New candidate JEP: 336: Deprecate the Pack200 Tools and API

Peter jini at
Mon Jun 11 02:48:40 UTC 2018

It's also worth mentioning that pack200 is the preferred format for 
Eclipse P2 repositories.

This isn't about webstart and applets, it's going to have an impact, 
developers may be hesitant to adopt new language features that aren't 
supported by the pack200 format.

The timing isn't great, given we don't have compatibility between the 
various module systems at this time.  I mean you can't use jrt as an 
OSGi bundle yet, can you?

When we can use jrt for other module systems, then this makes a lot more 

Thank you for listening.


On 10/06/2018 9:41 AM, Peter wrote:
> Could this tool be supported by the community, separate from the Java 
> release cycle?
> We'd certainly adopt it over at Apache if you'd consider relicensing it?
> Only since IPv6 adoption has in increased, has it been practical to 
> use distributed peer to peer computing over the internet.   This isn't 
> just for clients like java webstart.
> Some recent developments in our software (an evolution / refactoring 
> of Jini):
>    * IPv6 Multicast discovery (including global multicast announcement,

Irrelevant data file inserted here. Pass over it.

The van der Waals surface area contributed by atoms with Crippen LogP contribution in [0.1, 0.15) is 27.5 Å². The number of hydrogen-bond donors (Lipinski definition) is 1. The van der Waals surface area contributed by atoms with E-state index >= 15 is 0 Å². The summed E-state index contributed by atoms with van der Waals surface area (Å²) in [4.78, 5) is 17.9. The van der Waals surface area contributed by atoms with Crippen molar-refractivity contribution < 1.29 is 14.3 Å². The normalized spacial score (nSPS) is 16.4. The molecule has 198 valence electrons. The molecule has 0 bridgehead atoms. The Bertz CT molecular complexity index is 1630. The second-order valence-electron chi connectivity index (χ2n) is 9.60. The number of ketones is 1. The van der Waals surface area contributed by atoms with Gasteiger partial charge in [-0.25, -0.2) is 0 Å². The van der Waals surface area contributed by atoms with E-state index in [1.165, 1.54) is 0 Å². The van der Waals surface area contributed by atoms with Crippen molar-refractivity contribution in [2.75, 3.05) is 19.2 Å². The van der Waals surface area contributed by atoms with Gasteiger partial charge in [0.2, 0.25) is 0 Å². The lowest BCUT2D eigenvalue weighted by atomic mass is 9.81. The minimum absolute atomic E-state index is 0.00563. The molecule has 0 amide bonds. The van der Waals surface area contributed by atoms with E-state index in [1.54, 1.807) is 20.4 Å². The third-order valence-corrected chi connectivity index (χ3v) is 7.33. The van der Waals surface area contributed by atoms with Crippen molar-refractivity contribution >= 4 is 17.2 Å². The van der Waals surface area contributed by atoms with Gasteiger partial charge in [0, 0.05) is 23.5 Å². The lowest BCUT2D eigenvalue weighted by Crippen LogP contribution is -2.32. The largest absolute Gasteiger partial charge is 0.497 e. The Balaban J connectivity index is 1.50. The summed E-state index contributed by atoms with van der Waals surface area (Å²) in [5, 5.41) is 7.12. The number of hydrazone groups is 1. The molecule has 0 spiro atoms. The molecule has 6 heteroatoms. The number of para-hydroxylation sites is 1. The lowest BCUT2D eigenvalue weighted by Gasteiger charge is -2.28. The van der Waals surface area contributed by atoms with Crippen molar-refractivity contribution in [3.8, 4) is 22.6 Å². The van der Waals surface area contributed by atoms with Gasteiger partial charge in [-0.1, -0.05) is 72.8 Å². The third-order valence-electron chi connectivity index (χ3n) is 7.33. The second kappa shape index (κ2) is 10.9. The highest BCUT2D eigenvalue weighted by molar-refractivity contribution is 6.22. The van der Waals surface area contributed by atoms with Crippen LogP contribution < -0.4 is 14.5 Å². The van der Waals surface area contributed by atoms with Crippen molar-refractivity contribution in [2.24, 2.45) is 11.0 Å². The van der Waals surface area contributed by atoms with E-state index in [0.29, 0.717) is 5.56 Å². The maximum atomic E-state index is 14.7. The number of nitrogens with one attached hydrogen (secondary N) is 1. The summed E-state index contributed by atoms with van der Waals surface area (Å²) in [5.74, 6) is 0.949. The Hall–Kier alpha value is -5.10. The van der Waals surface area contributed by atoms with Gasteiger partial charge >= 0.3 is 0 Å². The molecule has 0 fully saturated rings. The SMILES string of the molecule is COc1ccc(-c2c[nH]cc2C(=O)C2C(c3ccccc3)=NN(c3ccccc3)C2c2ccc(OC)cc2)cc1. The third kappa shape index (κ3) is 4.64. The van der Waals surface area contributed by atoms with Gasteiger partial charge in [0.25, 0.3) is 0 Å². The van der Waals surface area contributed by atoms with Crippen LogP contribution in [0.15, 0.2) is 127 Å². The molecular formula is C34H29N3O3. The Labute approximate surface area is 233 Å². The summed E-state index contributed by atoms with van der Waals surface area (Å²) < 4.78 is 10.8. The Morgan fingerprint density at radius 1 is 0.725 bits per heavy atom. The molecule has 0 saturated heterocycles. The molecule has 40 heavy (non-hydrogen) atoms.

>      but not request, to avoid DOS).
>    * Https discovery
>    * A safe lookup service, allows authentication and delayed
>      unmarshalling of service proxy's.
>    * A security focused reimplementation of Java Serialization.
>    * RFC3986 URI support.
>    * An Invocation Layer Factory (AtomicILFactory) that utilises secure
>      deserialization, and supports OSGi and other modular environments,
>      class resolution is determined by ClassLoader's, codebase
>      annotations are no longer used for determining class visibility,
>      only to located and download code.   AtomicILFactory is used by
>      Jini Extensible Remote Invocation - based on JSR 76 and JSR78
> Regards,
> Peter.
> On 9/06/2018 7:05 PM, Peter wrote:
>> On 7/06/2018 6:54 AM, mark.reinhold at wrote:
>>> - Mark
>> Hmm, a bit dissapointing, I would have liked to see its support 
>> continued.  Small and compact jar files are still important for 
>> distributed systems, although now we tend to maintain local mirror 
>> repositories, it's a change we'll have to live with I guess.
>> How long before it will be removed completely?
>> We ran tests on Java 9 pre releases, but haven't migrated from Java 8 
>> yet.
>> Peter.

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